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I have a really irritating problem with PHP on Windows Server 2008 R2. IIS and Apache are running on the same machine (Apache is embedded with another product and it being there is not my choice).

IIS is configured to be able to use multiple versions of PHP, and none of the PHP versions on there were installed with the Windows installer (so php.exe does not exist in the path).

Apache uses one particular version of PHP (5.2.5 Thread-safe - again I can't change this as a 3rd-party application has PHP extensions compiled against this version).

If I check phpinfo() in my Apache site it doesn't have an entry for MySQL, even though php_mysql.dll is enabled in php.ini and it exists in the \ext directory. If I (temporarily) add this version of PHP (same directory, same php.ini) to IIS and set up a test site with phpinfo() it correctly lists MySQL. I know this is not just some strange issue with phpinfo because I have a MySQL-based PHP site running in Apache and it fails with Call to undefined function mysql_connect()

It was suggested that I copy libmysql.dll from the PHP directory to C:\Windows\System32 but this made no difference. As there are multiple versions of PHP on the server I suppose it's possible that the wrong version of libmysql.dll is being loaded, but the PATH doesn't include any directories containing libmysql.dll.

IIS and Apache are looking at exactly the same PHP installation, php.ini, and ext directory, but only IIS can load the MySQL extension. Apache is on the default System account as it looks like System has access to all the DLLs.

The Apache logs say nothing about any DLLs failing to load. I'm logging PHP errors in the event log but nothing is reported about those extensions.

After Googling around the issue I found other suddenly-occurring issues in PHP on Windows server but the usual resolutions - rebuilding php.ini, restarting IIS, restarting the server - haven't helped.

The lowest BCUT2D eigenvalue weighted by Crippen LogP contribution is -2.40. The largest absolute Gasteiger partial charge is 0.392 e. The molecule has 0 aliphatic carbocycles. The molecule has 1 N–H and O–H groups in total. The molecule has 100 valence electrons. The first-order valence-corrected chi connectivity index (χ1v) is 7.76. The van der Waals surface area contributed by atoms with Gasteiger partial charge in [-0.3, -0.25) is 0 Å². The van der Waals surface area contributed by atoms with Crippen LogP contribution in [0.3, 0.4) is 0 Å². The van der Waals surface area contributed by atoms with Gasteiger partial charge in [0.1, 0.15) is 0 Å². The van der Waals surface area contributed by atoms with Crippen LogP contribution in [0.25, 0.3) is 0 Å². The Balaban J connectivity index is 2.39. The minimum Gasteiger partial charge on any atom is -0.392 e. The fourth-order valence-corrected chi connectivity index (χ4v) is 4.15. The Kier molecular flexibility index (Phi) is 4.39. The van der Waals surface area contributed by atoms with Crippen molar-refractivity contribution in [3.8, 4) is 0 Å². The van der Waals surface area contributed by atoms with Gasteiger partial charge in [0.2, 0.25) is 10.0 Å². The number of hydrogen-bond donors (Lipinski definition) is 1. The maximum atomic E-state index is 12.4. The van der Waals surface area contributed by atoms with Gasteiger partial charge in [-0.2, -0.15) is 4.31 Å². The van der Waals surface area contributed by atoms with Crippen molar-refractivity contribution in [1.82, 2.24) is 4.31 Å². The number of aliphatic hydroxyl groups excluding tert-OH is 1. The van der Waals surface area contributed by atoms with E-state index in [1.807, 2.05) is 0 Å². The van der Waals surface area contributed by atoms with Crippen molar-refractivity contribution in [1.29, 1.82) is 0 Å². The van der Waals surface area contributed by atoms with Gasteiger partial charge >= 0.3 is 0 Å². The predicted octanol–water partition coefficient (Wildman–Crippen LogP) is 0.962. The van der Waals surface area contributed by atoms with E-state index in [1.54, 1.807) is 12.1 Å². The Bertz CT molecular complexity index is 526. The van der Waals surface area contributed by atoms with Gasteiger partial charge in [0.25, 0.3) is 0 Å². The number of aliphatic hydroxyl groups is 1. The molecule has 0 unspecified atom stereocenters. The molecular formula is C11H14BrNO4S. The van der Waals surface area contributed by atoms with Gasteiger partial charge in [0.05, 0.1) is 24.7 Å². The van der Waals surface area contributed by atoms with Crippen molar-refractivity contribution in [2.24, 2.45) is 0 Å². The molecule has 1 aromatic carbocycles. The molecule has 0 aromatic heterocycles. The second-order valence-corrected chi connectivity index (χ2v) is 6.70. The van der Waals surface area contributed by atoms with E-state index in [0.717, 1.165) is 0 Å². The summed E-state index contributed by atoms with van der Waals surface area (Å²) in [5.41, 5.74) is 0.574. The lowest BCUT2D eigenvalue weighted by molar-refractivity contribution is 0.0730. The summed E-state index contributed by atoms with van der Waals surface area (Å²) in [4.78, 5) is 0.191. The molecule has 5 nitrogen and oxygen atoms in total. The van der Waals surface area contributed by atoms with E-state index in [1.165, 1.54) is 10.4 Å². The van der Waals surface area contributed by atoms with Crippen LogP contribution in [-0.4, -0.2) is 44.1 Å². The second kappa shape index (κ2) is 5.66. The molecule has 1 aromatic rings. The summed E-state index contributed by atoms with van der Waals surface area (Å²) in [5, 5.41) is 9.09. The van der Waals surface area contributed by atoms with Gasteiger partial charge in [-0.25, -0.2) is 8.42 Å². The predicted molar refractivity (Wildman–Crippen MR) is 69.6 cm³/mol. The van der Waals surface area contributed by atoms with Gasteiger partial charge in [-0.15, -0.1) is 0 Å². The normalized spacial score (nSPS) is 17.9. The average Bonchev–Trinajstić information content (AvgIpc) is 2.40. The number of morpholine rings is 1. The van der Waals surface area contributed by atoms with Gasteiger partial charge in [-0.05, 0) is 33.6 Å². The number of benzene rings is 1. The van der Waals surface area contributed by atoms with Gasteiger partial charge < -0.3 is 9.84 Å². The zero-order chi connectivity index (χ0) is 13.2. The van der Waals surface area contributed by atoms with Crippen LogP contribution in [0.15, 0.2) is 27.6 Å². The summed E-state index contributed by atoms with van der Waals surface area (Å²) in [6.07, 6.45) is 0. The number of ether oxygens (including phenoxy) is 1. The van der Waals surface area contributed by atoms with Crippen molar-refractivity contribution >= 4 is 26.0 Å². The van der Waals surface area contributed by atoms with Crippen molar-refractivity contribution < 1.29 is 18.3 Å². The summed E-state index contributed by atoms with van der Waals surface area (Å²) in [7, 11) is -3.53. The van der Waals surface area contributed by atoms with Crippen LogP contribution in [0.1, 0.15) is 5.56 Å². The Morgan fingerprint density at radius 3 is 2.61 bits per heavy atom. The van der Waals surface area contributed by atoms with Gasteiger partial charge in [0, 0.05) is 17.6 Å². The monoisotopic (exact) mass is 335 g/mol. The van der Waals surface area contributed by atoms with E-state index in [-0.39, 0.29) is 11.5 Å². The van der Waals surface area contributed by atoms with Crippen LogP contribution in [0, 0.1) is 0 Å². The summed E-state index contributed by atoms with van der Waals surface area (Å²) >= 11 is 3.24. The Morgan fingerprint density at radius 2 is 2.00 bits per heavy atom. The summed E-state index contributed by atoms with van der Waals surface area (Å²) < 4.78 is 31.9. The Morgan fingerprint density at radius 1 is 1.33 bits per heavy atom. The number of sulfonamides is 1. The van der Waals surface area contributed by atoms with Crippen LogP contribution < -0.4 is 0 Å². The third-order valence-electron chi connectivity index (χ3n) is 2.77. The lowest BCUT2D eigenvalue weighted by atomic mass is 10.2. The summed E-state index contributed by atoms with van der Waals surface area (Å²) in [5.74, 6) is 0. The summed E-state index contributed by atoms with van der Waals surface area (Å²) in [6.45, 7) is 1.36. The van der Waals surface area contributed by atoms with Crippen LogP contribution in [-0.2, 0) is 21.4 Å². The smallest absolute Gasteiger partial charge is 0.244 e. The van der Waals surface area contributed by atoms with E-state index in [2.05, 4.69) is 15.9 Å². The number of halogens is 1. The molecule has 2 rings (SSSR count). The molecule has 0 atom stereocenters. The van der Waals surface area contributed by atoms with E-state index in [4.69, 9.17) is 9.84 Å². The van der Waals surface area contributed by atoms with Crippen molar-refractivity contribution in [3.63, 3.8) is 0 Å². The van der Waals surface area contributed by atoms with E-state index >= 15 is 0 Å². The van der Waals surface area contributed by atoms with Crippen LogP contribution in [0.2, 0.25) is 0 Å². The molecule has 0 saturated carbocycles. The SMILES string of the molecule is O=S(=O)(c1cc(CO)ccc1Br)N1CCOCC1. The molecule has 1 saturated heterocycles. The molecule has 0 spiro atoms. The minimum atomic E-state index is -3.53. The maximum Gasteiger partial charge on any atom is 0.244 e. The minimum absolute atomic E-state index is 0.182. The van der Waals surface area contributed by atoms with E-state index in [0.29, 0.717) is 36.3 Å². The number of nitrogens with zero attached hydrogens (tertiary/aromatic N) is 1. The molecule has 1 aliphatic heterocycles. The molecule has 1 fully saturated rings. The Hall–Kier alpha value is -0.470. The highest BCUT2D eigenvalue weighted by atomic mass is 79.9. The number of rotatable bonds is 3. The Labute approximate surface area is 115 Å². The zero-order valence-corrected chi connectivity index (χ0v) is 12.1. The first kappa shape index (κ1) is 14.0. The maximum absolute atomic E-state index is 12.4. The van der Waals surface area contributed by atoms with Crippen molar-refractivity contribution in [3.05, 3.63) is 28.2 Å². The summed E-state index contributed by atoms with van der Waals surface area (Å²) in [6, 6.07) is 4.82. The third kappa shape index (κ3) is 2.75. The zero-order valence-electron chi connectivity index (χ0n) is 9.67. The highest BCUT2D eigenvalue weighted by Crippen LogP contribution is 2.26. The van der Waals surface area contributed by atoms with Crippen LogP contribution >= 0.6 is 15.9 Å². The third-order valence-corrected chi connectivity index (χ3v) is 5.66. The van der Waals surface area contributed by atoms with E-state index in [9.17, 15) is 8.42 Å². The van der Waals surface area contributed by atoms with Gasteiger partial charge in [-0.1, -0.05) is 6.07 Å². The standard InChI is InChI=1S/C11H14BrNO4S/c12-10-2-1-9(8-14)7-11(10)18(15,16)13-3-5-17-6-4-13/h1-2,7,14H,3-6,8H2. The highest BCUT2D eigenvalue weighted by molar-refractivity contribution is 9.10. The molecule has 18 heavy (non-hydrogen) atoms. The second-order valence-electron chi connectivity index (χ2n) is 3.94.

Any suggestions on where to look next are much appreciated!

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Did you check that the DLLs from c:\%php_5.2.5_install_path$\ are are copied to C:\Windows\System32 ? For example 'libmysql.dll' or 'libmhash.dll'. I know this is needed for Apache+PHP, not sure for IIS+PHP –  JScoobyCed Mar 27 '12 at 2:06
    
@JScoobyCed this sounds promising, but I also have PHP 5.3.10 working in IIS and it currently has no problems connecting to MySQL. Is there a risk that copying the 5.2.5 DLLs to System32 will adversely affect 5.3.10? –  tomfumb Mar 27 '12 at 16:25
    
If there are already the 5.3.10 DLLs in System32, yes there is a risk to affect PHP 5.3.10 –  JScoobyCed Mar 28 '12 at 1:22
    
unfortunately copying libmysql.dll didn't fix the issue, but I did discover that elsewhere on the server there are several files with the same name. For example MySQL workbench has one. MySQL workbench is on the path, so maybe this DLL is being loaded by PHP 5.2.5? C:\Windows\System32 is the first entry on the path and MySQL workbench is near the end, so I would expect the DLL I copied to System32 to take priority - maybe this is not the case? –  tomfumb Mar 28 '12 at 2:55
    
What modules have you loaded? A lot of them don't appear under the Additional Modules header (is this the list you're talking about?) My own list using php_info() is empty but if I use get_loaded_extensions() I have a list of 35 modules. I believe the "Additional Modules" refers to third-party modules? –  MichaelRushton Mar 30 '12 at 11:36

4 Answers 4

I know this might not ultimately answer your question but, did you try configuring Apache to execute PHP through FastCGI (mod_fcgid) and use the same binary as IIS does ?

I know you are using mod_php, but calling it via FastCGI will abstract PHP from the webserver process. If extensions are loading fine under PHP called via FastCGI, there is no reason it won't work on a different web server.

Also, I personally beleive that it is a better idea this way since PHP is only called when a *.php file is requested. This way, Apache will not load PHP in memory for every request, which will give you better performance for serving static files, for example.

Update